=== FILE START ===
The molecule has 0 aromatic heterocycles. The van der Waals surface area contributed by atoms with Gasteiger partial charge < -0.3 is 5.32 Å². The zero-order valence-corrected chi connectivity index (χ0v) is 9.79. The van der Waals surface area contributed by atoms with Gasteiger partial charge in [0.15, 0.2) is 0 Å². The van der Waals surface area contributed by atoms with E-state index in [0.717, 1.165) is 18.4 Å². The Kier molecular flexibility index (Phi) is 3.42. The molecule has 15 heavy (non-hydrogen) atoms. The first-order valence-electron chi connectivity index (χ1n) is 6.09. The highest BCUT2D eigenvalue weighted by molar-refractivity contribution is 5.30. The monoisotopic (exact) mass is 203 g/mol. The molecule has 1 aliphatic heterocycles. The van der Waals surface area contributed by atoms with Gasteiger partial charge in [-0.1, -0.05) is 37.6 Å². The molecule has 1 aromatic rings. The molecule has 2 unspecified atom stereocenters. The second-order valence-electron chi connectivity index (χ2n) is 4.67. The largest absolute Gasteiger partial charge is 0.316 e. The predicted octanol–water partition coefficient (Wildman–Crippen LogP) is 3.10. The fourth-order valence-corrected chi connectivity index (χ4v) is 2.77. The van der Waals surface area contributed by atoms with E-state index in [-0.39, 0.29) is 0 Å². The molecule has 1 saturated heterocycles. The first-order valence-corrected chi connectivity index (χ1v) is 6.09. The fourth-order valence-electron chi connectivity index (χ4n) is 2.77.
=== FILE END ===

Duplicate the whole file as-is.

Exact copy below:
The molecule has 0 aromatic heterocycles. The van der Waals surface area contributed by atoms with Gasteiger partial charge < -0.3 is 5.32 Å². The zero-order valence-corrected chi connectivity index (χ0v) is 9.79. The van der Waals surface area contributed by atoms with Gasteiger partial charge in [0.15, 0.2) is 0 Å². The van der Waals surface area contributed by atoms with E-state index in [0.717, 1.165) is 18.4 Å². The Kier molecular flexibility index (Phi) is 3.42. The molecule has 15 heavy (non-hydrogen) atoms. The first-order valence-electron chi connectivity index (χ1n) is 6.09. The highest BCUT2D eigenvalue weighted by molar-refractivity contribution is 5.30. The monoisotopic (exact) mass is 203 g/mol. The molecule has 1 aliphatic heterocycles. The van der Waals surface area contributed by atoms with Gasteiger partial charge in [-0.1, -0.05) is 37.6 Å². The molecule has 1 aromatic rings. The molecule has 2 unspecified atom stereocenters. The second-order valence-electron chi connectivity index (χ2n) is 4.67. The largest absolute Gasteiger partial charge is 0.316 e. The predicted octanol–water partition coefficient (Wildman–Crippen LogP) is 3.10. The fourth-order valence-corrected chi connectivity index (χ4v) is 2.77. The van der Waals surface area contributed by atoms with E-state index in [-0.39, 0.29) is 0 Å². The molecule has 1 saturated heterocycles. The first-order valence-corrected chi connectivity index (χ1v) is 6.09. The fourth-order valence-electron chi connectivity index (χ4n) is 2.77.